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Morphemes, the smallest part of a word that can contain meaning come from Greek, Anlgo-Saxon languages,or Latin.

They come in two flavors: bound morphemes and free morphemes.

  • bound morphemes need a friend to make sense. They have to get attached to a word like the plural -s to make any sense.
  • free morphemes make sense on their own. Think cow.

Our free morphemes come from Anglo-Saxon heritage. Words such as jump, run, plan. The bound morphemes come from Latin and Greek. We often use them to sound all sciency.

Bound morphemes make up our prefixes and our suffices. We break these down further based on how they change the meaning of the word.


  • Prefixes as bound morphemes change the meaning of the words. Partial to impartial or cool to uncool for example. Adding the bound morpheme changed the meaning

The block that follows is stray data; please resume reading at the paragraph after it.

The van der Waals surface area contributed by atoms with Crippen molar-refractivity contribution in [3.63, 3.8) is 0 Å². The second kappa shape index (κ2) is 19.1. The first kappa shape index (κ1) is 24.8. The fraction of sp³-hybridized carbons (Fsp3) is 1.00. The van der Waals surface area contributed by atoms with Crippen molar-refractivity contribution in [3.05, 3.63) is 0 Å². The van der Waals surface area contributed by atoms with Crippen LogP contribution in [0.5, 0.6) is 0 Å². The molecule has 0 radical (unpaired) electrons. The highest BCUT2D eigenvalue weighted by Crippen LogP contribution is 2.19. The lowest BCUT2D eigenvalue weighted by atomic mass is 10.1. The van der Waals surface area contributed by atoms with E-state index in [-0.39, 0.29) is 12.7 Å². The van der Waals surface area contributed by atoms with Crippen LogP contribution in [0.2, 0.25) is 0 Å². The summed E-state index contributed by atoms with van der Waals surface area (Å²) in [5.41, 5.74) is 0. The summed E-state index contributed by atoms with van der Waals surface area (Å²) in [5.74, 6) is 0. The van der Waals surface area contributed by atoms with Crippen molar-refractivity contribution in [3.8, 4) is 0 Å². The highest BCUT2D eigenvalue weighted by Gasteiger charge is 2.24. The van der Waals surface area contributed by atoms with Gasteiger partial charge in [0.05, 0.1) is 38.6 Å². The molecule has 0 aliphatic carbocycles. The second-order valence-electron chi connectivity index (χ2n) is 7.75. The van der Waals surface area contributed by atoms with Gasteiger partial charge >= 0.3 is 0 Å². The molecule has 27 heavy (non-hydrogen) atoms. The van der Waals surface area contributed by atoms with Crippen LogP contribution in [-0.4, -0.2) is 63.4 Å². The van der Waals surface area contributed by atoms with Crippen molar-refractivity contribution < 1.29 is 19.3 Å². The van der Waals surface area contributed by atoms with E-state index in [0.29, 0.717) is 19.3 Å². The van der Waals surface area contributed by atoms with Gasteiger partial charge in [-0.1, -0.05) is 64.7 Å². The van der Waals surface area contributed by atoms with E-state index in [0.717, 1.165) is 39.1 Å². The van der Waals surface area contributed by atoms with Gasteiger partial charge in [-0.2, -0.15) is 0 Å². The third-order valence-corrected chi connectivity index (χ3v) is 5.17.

• Derivational suffixes also change the meaning and often the part of speech. Tak the verb “act” turning to the noun “action.” Now think about all the words you can that end in -tion. All nouns, correct? Can you determine the root word?
  • Inflectional suffixes still get bound to a word but they do not change the the meaning orpart of speech. They show possession, past tense or plurals. Think her and hers, jump and jumped, or car and cars.
  • Root words- the root words from Latin and Greek round out our bound morphemes.You affix most root with prefixes in the beginning or suffixes at the end. Think about the word biology. You get bio, the root word meaning life, and then logy for “study of.”

In the Classroom

morpheme.txt · Last modified: 2021/06/07 16:56 by